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New study to help bereaved caregivers

Stock image of an older man with his head in his hands. A wedding ring is visible

Within 10 years, it's estimated there will be 9 million new bereaved caregivers. Photo courtesy Canva

February 22, 2023

A new grant from the National Institute on Aging, a division of the National Institutes of Health, will fund research at Arizona State University to collect the largest quantitative sample of bereaved dementia caregivers to date, in order to provide tools and resources to improve their lives.

Assistant Professor Zachary Baker with ASU's Center for Innovation in Healthy and Resilient Aging is the principal investigator of the study. He says former caregivers are a growing, diverse group that often feels "ultra-invisible" as most currently available support is focused on those actively providing care.

“The reality is they lost their mom or their husband, or somebody really important to them, and as many as 25% of these former caregivers are getting clinical symptoms, and what I mean by that is not just normal grief or sadness but something that is stopping their life,” Baker said.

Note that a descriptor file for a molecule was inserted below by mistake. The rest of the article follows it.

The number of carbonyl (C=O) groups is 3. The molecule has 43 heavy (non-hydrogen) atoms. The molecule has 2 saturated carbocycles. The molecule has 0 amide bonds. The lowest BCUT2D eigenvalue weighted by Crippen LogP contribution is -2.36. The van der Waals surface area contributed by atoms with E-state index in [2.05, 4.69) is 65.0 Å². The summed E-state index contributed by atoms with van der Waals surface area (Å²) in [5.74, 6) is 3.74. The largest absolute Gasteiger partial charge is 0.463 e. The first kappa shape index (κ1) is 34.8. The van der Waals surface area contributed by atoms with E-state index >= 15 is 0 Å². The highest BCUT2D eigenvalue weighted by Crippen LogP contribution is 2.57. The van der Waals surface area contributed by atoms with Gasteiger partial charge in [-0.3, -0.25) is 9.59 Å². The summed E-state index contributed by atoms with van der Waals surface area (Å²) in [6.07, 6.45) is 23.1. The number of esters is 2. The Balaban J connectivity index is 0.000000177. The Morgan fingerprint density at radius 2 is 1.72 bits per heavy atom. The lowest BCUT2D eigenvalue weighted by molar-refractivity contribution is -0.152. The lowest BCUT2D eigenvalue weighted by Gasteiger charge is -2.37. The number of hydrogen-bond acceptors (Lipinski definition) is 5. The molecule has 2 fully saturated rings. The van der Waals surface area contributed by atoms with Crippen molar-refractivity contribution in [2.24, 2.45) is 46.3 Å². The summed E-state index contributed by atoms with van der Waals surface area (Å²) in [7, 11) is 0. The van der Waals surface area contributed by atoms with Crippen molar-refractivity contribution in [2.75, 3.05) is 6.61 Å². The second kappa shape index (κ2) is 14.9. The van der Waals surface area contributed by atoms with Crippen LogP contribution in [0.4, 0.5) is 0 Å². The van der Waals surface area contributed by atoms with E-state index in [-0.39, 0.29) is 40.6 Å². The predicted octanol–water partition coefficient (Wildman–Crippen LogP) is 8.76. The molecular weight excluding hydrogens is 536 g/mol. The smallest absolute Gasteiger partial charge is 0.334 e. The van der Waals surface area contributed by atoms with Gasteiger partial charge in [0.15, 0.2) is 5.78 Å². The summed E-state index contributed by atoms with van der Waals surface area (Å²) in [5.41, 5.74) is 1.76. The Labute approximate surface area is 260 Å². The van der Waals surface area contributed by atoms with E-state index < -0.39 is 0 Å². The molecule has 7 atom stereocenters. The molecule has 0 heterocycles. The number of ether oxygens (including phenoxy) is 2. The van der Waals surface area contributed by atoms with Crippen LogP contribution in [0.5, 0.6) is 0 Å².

Even those whose symptoms don’t rise to the clinical level still suffer from higher rates of depression and loneliness. And their numbers are increasing. According to Baker, within 10 years, most people living with Alzheimer’s disease and related dementias will die, creating 9 million-plus new bereaved caregivers.

“So aside from a lot of sadness and subclinical depression and less quality of life, we’re talking about millions of people who can’t function, but nobody is talking about them or thinking about their needs,” he said.

With $726,711 in funding, this three-year study is looking to change that.

The research aims to understand first, who is going to do better or worse after the person in their care has passed away, and then try to figure out the things that people who are coping well are already doing that work for them and share those solutions with others who are struggling.

“I would love for that 'ultra-invisibility' term to be completely irrelevant,” Baker said.

Researchers are actively recruiting former dementia caregivers to join the study and working on an initiative to try to expand the study to Spanish speakers in order to reach more communities.

If you are interested in participating or know someone who might be interested, please call 602-543-4492 (x34492) or email to learn more.

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